Pundemonium comedy review: Toff in Town (Melbourne)

*Warning: may contain traces of puns. Prepared on equipment in which puns may also have been prepared.

The Wheeler Centre in Melbourne stretched out to put on its second annual Pundemonium (or groanfest as some have it) at the decidedly groovy Toff in Town last night —  six floors of cool as host Richard Higgins put it, topped by a “nightclub which lets no one in and is manned by two koalas with an instagram account”.

The world seems to be divided by one’s reaction to punnery: most seem to like it or loathe it, with very little in between. I received a number of weird “why would you?” looks when I announced attendance at this event , amidst cheering from others. Punning seems to be the very ugly cousin of wit and comedy to many of us, so it’s a pleasant surprise to see the band room packed out this evening, and it’s early too, so most haven’t had time to hit the bar much yet.

Host Richard Higgins, in sparkly red sequins, shoots out various good, bad and downright awful puns in a terrific set up intro, leading into self-confessed word nerd David (my favourite word is acrobat) Astle, taking us on a punderful tour of the meaning and history of punning. He spoke of how a pun worked to visually invoke the right side of the brain, while the left side analysed the language to produce the a-ha moment and accompanying laughter or groan.

The event’s format is game show – two teams: Astle, Jane Clifton, and Saturday Paper founding editor Erik Jensen making up the Feaux Fighters; and feminist writer, poet and artist Jessica Knight, freelancer Elizabeth Flux and ABC Breakfast host Michael Rowland forming Igneous Pop. It’s the Spicks and Specks of wordplay with a similarly light hearted attitude.

Host Higgins shows a groanometer at the outset, assuring us that it’s ok to react at any point on the scale from lolz to full face vowel groans to “yeh, nah”, as it’s very much a real time game. There’ll be lots of tries and quite a few fails along the way.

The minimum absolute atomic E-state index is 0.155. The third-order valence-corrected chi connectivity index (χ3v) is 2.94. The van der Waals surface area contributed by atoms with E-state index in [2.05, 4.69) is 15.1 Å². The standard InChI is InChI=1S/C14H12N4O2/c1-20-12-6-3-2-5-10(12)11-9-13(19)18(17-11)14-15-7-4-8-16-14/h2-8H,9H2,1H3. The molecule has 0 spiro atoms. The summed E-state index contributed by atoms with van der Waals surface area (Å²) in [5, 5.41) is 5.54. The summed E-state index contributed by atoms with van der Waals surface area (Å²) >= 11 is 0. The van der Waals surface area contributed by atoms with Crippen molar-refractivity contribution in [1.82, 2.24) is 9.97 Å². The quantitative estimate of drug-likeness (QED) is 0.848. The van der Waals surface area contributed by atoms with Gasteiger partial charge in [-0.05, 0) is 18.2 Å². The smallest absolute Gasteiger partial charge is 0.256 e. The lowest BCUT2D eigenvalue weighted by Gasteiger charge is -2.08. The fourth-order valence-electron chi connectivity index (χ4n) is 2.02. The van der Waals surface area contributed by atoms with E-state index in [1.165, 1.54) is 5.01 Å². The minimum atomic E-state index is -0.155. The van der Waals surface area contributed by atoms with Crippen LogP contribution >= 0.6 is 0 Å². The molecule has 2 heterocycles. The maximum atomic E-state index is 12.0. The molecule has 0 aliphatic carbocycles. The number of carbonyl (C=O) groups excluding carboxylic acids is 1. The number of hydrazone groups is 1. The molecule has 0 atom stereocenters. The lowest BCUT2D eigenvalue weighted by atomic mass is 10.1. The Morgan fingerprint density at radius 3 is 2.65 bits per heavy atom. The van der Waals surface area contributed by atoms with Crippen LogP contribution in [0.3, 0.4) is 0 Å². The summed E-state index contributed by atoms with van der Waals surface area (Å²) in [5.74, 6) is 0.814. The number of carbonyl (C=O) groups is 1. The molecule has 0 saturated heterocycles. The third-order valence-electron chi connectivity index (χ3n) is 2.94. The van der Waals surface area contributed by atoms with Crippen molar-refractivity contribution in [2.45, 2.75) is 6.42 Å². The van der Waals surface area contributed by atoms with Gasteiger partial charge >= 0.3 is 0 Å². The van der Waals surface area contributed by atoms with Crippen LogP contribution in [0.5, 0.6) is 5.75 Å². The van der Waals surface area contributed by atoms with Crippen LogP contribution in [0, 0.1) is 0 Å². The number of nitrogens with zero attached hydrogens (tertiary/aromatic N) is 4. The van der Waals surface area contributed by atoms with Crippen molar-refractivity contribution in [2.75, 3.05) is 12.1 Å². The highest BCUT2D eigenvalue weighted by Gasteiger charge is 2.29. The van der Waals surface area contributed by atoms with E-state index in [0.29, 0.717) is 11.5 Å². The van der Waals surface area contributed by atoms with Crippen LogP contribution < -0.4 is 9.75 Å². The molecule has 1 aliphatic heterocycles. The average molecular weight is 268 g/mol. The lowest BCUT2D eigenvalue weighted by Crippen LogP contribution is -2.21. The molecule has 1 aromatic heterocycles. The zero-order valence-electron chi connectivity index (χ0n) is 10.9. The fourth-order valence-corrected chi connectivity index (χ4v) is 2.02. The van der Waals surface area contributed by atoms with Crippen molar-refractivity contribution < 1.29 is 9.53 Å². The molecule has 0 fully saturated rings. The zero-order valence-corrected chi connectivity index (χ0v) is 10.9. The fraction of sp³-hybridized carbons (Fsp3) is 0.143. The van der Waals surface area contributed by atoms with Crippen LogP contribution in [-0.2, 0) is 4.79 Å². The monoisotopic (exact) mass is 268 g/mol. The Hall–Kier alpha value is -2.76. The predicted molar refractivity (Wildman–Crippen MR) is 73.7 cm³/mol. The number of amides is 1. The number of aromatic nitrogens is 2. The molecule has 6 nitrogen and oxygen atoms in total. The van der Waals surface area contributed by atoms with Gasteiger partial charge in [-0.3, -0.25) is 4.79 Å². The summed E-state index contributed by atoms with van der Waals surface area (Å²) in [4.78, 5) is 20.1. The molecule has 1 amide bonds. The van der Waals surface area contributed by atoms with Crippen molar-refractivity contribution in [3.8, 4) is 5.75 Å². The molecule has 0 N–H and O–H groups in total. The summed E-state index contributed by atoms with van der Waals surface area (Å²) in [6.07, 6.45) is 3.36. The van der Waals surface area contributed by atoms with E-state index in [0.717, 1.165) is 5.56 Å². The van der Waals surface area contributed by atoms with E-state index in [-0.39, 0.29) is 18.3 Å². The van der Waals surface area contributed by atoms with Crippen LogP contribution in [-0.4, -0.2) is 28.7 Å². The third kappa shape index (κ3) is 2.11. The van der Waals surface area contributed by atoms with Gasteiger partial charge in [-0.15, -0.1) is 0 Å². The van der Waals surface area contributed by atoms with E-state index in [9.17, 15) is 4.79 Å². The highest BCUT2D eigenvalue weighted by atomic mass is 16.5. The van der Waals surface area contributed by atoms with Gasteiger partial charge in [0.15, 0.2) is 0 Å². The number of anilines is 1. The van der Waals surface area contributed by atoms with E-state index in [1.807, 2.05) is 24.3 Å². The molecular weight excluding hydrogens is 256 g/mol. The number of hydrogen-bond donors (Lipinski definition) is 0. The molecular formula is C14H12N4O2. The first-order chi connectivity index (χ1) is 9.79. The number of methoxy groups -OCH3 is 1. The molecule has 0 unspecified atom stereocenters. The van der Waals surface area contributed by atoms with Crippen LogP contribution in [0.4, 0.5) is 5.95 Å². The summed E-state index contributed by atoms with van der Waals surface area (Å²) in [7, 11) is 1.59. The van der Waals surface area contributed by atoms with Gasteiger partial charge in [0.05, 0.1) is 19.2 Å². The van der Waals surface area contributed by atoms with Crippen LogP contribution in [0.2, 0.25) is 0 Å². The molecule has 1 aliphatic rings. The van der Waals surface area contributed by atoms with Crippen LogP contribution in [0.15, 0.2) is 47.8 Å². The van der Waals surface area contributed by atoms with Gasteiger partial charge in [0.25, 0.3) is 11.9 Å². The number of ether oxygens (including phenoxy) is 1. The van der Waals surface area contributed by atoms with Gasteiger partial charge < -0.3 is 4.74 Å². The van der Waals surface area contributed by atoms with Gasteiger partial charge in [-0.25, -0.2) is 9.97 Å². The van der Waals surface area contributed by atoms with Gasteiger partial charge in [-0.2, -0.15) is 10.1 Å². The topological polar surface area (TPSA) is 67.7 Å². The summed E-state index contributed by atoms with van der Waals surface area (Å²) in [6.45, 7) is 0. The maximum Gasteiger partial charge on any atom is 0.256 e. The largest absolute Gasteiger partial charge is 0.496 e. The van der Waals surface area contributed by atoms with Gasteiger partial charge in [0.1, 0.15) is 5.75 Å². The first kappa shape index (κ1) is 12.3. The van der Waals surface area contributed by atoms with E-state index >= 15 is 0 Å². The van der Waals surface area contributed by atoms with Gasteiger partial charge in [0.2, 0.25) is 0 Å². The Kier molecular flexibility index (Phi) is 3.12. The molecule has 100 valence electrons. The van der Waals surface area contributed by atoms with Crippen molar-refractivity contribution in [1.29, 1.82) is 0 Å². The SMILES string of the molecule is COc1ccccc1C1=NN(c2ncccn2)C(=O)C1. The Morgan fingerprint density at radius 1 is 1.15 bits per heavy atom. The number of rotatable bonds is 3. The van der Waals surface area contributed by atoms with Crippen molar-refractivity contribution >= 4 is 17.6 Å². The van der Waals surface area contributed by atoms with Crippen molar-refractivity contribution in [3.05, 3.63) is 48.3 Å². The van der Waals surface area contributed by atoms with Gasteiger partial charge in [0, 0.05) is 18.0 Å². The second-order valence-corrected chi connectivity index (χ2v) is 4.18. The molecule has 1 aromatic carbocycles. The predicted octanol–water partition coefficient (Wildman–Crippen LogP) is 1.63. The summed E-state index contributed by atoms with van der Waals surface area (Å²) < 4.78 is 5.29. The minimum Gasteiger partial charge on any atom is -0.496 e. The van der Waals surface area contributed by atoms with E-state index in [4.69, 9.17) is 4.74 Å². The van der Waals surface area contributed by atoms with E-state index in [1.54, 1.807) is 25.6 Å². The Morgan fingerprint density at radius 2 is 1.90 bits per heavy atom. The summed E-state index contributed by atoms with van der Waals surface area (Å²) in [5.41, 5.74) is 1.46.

Aside from the very large crowd in what is usually a band room, it felt like an intimate night at the pub, Higgins listening intently to the crowd and handling the action with an assuredness that was cleverly hidden behind a sometimes nervous manner. The whiteboard with his homemade spinner for pun themes was cause for much hilarity as he bumbled around trying to drag it across the crowded stage.

There was lots of audience participation, Higgins picking shouted puns from the crowd (who did at times better than the cast in picking some of the slide quiz clues – Clifton said several times: “I hate this audience!”). Pun of the night come from a punter who covered two themes at once with “men-o-Porsche” (cars and body stuff), winning a Trophpee (can ‘o’ peas) for her efforts.

The punners were all great at different times, Astle and Jensen spitting out puns in great numbers of hit and miss, while on the opposite team Rowland came up with fewer, but far better delivered pun-jokes, told with that inimitable newsreaderly authority, including a moment where he interrupted proceedings to let us know he had an important story coming through, delivering a joke as if it were the next 9/11, to the chagrin of host Higgins and a collective sigh of relief/groan/laugh from all of us. Delivery is all. Liz Flux was a force too, despite repeatedly reminding us that geographical puns were not her forte.

Puntering seems to be drawing into a new era of acceptance with pun-offs becoming common in the USA and acknowledgement from comics like Wil Andersen who rely on the pun for their work. Once the domain of kid and dad jokes the pun is asserting its rightful place at the comedy table. Long may it groan. See you next year at Pundemonium.

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